The quantified self movement is seemingly out of its infancy, but an embracement of personal data tracking by a broader population still seems far off. The most committed loggers are willing to invest in multiple devices and apps, tracking everything from their sleep cycles and running paths to their changing temperament and every bite of food.
Many of these dedicated trackers spend hours poring over their data or building regression models in R, looking for patterns and experimenting with behavior changes. While admirable, perhaps, personal data tracking is unlikely to gain a wider audience until it becomes easier, with clearer benefits. We’re turning the spotlight on innovations in the personal data tracking space that may bring more potential data trackers into the space.
So. Much. Tech.
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FitBit, Nike+ FuelBand, and Jawbone UP fans have been anticipating the arrival of Basis since CES 2012, ready to see how it stacks up to their movement monitor of choice. But the real disrupter in the wearable tracking space is likely to be from companies like Sano Intelligence. Sano is working on making an affordable patch that can continuously track your blood chemistry and send the data to any device for analysis and alerts.
The discrete solution can already report on glucose and potassium levels; it has a huge pool of potential users already: the estimated 25M Americans living with diabetes (and nearly 350M worldwide) who today must test via blood samples. While Sano may not solve passive tracking for all physical data, look for companies that follow them with price competitive and easily wearable options.
Just coming out of beta this summer, the Studycure is still rough but has a compelling core concept: develop a hypothesis, track results easily across multiple scales, then share and compare your data with others. For example, the tester of the hypothesis “IF I drink coffee before exercising, THEN I’ll have a better workout,” tracks minutes of exercise, how good the workout was, how much water he drank, and if he drank coffee before his workout.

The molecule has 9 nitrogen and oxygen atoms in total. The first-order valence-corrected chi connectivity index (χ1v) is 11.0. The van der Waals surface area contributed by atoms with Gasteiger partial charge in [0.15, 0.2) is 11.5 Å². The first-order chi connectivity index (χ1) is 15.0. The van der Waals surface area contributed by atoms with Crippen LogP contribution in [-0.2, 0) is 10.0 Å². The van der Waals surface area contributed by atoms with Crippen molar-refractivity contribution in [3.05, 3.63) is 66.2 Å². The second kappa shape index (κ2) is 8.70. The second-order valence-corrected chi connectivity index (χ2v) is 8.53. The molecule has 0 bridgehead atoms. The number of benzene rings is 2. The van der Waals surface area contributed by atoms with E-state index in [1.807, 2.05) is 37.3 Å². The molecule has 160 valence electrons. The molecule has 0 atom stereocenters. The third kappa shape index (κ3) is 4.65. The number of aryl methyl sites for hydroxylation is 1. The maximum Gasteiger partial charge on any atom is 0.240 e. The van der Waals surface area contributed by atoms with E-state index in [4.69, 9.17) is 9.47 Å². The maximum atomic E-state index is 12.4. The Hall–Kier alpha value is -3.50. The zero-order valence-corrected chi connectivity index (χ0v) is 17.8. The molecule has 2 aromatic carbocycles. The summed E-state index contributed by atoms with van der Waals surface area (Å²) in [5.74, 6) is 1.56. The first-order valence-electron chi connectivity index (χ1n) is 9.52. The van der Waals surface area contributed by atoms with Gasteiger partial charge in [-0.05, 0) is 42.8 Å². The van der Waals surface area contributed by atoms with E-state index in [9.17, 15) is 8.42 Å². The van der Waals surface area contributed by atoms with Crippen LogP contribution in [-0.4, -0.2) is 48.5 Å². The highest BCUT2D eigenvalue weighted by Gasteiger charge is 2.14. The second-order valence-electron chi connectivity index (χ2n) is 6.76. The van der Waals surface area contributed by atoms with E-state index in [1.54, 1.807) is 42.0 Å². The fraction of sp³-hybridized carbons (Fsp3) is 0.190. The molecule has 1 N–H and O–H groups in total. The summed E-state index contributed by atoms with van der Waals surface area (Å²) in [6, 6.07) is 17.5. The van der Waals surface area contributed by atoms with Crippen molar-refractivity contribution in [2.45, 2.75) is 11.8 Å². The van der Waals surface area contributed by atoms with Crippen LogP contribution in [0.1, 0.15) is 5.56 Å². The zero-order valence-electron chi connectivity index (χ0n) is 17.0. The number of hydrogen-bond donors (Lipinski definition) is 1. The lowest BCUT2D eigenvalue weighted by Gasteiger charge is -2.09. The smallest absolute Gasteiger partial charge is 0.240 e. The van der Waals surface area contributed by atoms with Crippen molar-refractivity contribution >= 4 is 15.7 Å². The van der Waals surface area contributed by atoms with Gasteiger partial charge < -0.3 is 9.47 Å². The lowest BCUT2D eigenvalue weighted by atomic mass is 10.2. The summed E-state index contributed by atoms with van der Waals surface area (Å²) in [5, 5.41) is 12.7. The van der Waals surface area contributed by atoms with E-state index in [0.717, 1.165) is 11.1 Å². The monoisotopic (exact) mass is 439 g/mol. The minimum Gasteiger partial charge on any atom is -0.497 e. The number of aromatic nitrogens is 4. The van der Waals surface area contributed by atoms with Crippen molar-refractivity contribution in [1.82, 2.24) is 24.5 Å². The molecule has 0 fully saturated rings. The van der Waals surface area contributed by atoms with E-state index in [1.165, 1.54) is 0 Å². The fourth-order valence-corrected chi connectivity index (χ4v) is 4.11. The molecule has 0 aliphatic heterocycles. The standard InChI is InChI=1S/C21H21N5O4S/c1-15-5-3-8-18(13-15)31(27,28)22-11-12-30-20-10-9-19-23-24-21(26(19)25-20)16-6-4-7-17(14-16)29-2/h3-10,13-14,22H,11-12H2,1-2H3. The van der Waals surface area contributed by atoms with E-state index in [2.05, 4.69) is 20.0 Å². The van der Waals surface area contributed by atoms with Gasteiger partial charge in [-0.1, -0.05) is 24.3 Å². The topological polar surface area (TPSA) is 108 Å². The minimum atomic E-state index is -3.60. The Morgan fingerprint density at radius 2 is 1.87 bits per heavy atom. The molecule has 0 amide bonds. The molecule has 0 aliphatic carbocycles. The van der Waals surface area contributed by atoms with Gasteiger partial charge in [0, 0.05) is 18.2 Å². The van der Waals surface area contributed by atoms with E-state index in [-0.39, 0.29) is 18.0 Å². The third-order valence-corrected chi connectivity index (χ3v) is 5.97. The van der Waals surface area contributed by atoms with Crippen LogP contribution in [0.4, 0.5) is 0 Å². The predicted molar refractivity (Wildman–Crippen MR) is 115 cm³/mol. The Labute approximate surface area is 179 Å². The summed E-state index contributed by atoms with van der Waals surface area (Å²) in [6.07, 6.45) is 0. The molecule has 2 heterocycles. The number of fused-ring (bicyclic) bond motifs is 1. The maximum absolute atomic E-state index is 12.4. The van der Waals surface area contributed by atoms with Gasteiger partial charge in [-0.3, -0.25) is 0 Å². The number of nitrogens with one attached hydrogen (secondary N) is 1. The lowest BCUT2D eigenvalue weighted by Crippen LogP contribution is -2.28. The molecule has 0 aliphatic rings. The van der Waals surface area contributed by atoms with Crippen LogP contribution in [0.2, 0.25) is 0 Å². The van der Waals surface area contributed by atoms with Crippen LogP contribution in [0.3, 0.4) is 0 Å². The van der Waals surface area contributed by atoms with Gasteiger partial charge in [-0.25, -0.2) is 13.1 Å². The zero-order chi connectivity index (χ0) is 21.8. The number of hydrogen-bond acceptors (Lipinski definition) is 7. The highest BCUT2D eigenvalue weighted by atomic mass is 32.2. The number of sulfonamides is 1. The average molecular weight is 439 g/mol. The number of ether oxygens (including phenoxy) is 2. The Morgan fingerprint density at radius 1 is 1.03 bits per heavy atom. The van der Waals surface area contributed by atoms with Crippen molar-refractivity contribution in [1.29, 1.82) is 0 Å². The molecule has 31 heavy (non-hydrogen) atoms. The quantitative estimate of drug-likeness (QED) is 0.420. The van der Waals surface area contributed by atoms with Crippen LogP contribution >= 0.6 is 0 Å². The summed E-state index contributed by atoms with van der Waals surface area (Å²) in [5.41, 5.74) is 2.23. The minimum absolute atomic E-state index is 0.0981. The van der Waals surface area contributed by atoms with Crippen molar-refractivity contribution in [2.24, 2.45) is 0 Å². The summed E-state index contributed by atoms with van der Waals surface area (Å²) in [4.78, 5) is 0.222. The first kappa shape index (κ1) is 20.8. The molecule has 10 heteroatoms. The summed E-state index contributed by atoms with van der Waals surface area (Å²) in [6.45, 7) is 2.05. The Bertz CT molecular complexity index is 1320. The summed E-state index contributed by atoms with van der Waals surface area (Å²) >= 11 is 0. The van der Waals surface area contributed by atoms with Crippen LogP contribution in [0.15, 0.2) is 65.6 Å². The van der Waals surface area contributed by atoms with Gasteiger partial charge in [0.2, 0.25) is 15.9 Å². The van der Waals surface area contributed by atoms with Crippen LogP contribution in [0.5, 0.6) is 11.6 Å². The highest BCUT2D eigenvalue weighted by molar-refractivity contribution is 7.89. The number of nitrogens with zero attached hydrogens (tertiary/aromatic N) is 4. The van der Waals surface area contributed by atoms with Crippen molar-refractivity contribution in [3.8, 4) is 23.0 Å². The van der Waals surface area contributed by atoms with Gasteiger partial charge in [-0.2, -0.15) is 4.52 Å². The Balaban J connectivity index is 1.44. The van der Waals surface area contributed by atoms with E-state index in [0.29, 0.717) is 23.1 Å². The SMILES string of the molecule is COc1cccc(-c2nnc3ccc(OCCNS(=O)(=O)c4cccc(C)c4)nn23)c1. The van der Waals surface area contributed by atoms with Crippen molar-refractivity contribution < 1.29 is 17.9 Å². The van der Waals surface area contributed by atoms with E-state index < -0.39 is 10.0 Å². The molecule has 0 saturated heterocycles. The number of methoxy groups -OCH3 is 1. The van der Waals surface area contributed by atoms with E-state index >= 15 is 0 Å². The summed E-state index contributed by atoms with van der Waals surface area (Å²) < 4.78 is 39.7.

Studycure provides basic graphing of the data points today, but we can imagine a compelling, interactive interface that would simplify analysis. With text-based reminders, it’s easy enough for anyone to use: you don’t need to remember to push data to keep track of your progress. While the current features and community are limited, the basic idea scales across any health experiment and seems highly usable by both individuals and health researchers.
Ginger.io has created a mobile phone app that collects both passive and active data, with the goal of connecting chronic patients to their medical providers. The core of the product, which spun out of MIT’s Media Lab, is the algorithms that it uses to predict potential patient problems largely based off of the passive signals collected.
The reliance on passive data collection, if proven successful, may be truly revolutionary in tracking mental and physical health. The team has focused on working with health care systems, where mass adoption truly becomes a plausible outcome as part of the treatment of people with depression, Alzheimer’s, Crohn’s, diabetes, and other chronic conditions.
For those who don’t mind keeping a half dozen different devices on hand, but just want an easy overview of all of the data collected, there may finally be a solution. Promising to integrate your FitBit, Withings, Zeo, and Garmin data, with more devices and sources in the works,TRAQS.me could be a one-stop dashboard for whatever it is that you monitor.
It began as a personal project of one dedicated Quantified Self-er and has become a long-awaited aggregator for the less technically inclined. As of July, they’re reportedly sending out invites to the service’s beta.
For $4.99, you can get a heart rate monitor… on your iPhone. It may be an unexpected use of your phone, but as of August 9th, it’s real: point your camera toward your face and let the Cardiio app work its measurement magic. Developed by MIT and Harvard engineers, the app measures the light reflected from your face to determine your pulse and is reportedly measures within 3 beats per minute of a standard pulse oximeter.
The app makes it simple to track your resting heart rate (often an indicator of fitness levels) over time, as well as your heart rate after specific activities. With the app, you’re able to put a number on how stressful your last meeting was or how hard you worked on your run without needing to carry around a heart rate monitor. It also provides straightforward graphs of your data, plus comparisons of your levels to other data points (think Lance Armstrong’s measurements) to provide context. It’s already made it into the top paid apps in the iTunes store, showing there’s a real appetite for the functionality.
Image Credit: Cindi Matthews